It’s an exciting time to be working in the industry; with this comes new opportunities to collaborate and drive innovation
It’s an exciting time to be working within the life sciences sector. The UK government has recently acknowledged the role we play in driving the UK’s economy with the Sector Deal for Life Sciences in the recent Industrial Strategy; with this comes new opportunities to collaborate and drive innovation in the UK like never before.
The deal brings together the government with universities, charities and more than 25 businesses to make a joint commitment to invest in all parts of the United Kingdom. Helping business to tap into the resources and expertise in universities is a no-brainer; our universities and research institutes rank among the best in the world and they nurture and attract some of the most inventive people on earth.
This drive for collaboration couldn’t come at a better time; pharmaceutical companies have seen lower levels of productivity in recent years, having become reliant on drugs developed decades ago. Open collaboration with start-ups and universities could help create new medicines and help UK plc to meet its commitment to lift R&D funding.
The Hertfordshire Science Partnership (HSP), funded by the European Regional Development Fund (ERDF) and Hertfordshire Local Enterprise Partnership, is a perfect example of a pioneering collaboration. It provides academic expertise to innovative local businesses looking to research and develop new technologies, and to translate their discoveries into high-value products and services.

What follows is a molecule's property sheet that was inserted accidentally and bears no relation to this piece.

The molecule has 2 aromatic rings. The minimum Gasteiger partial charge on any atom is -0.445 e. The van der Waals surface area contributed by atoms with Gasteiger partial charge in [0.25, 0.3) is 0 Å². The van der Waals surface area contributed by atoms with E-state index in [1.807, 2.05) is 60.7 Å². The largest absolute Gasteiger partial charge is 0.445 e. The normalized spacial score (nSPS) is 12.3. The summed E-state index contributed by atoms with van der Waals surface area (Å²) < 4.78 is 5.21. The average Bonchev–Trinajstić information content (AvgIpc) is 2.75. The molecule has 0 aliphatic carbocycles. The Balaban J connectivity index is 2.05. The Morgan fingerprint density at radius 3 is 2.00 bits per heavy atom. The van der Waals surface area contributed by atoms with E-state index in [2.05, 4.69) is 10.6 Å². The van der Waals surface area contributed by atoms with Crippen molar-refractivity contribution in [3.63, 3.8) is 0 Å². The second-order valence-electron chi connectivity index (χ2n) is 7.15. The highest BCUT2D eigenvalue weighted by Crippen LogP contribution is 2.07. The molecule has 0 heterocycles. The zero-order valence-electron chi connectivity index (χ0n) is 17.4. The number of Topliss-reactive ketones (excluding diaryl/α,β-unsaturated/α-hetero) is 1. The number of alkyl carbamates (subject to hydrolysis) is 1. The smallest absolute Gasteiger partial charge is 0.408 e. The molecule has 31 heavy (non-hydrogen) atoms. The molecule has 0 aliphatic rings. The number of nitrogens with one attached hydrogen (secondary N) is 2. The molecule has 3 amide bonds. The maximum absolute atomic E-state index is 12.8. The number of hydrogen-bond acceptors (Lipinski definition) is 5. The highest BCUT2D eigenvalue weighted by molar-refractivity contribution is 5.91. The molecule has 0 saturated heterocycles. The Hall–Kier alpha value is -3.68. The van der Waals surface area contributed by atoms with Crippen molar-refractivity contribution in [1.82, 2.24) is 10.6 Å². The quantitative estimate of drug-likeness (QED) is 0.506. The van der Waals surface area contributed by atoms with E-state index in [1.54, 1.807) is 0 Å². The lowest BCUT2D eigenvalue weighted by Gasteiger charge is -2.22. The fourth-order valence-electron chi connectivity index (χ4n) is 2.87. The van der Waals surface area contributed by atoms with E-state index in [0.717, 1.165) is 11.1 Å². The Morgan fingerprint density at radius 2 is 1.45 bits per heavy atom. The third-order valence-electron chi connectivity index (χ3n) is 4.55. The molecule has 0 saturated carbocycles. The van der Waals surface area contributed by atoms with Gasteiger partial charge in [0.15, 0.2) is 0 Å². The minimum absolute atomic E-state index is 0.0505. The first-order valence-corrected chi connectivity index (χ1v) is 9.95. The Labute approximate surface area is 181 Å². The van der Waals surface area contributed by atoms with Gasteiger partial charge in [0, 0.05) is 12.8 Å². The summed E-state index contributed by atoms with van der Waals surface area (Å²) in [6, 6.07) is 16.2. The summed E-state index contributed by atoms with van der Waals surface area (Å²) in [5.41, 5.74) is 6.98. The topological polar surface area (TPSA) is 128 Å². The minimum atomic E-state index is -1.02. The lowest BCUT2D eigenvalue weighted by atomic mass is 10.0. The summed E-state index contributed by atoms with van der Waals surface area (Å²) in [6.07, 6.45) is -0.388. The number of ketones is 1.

Partnerships between universities and businesses are not a new thing. Big companies have been tapping into universities’ R&D capacity for some time, but the University of Hertfordshire is helping small businesses to access funding – and scientists – to undertake fundamental research they need to develop new products.
Many smaller pharmaceutical companies struggle to access funding and become frustrated in their ambitions to develop innovative ideas and technologies. By hiring the University’s facilities and using its expertise to design research studies, local small and medium-sized enterprises can access the same research and innovation activities that are often only available to large organisations.
The benefits to the pharmaceutical industry aren’t just increased productivity and R&D capacity; collaborative partnerships with universities are helping to span the gap between academic and industrial research with PhD researchers who understand what industry needs and have developed the skills to become an industry research scientist before entering into the workforce. The Partnership is expected to facilitate 28 collaborative PhD projects by 2023.
These collaborative PhDs, also known as Hertfordshire Knowledge Exchange Partnerships (HKEPs), are central to the HSP. Through HKEPs, companies benefit from a four-year PhD researcher, who undertakes a collaborative research project supported by a University of Hertfordshire academic supervisor and company scientists. One such HKEP project is researching new ways of administering drugs to older patients who have difficulty swallowing for Fluid Pharma Ltd – a start-up company being incubated at the University’s state-of-the-art Life Sciences Building.
The collaborative PhDs also help to build growth and infrastructure in the region; ideally these scientists will continue to work in the UK life sciences industries and the HSP is starting to attract companies to locate in Hertfordshire because they have access to this talent, and opportunities to train scientists locally. The HSP offers tremendous opportunities to equip the region’s industries to address the research challenges of the future.
Professor Darragh Murnane is director of the Hertfordshire Science Partnership at the University of Hertfordshire. For more information visit go.herts.ac.uk/hsp or call 01707 286406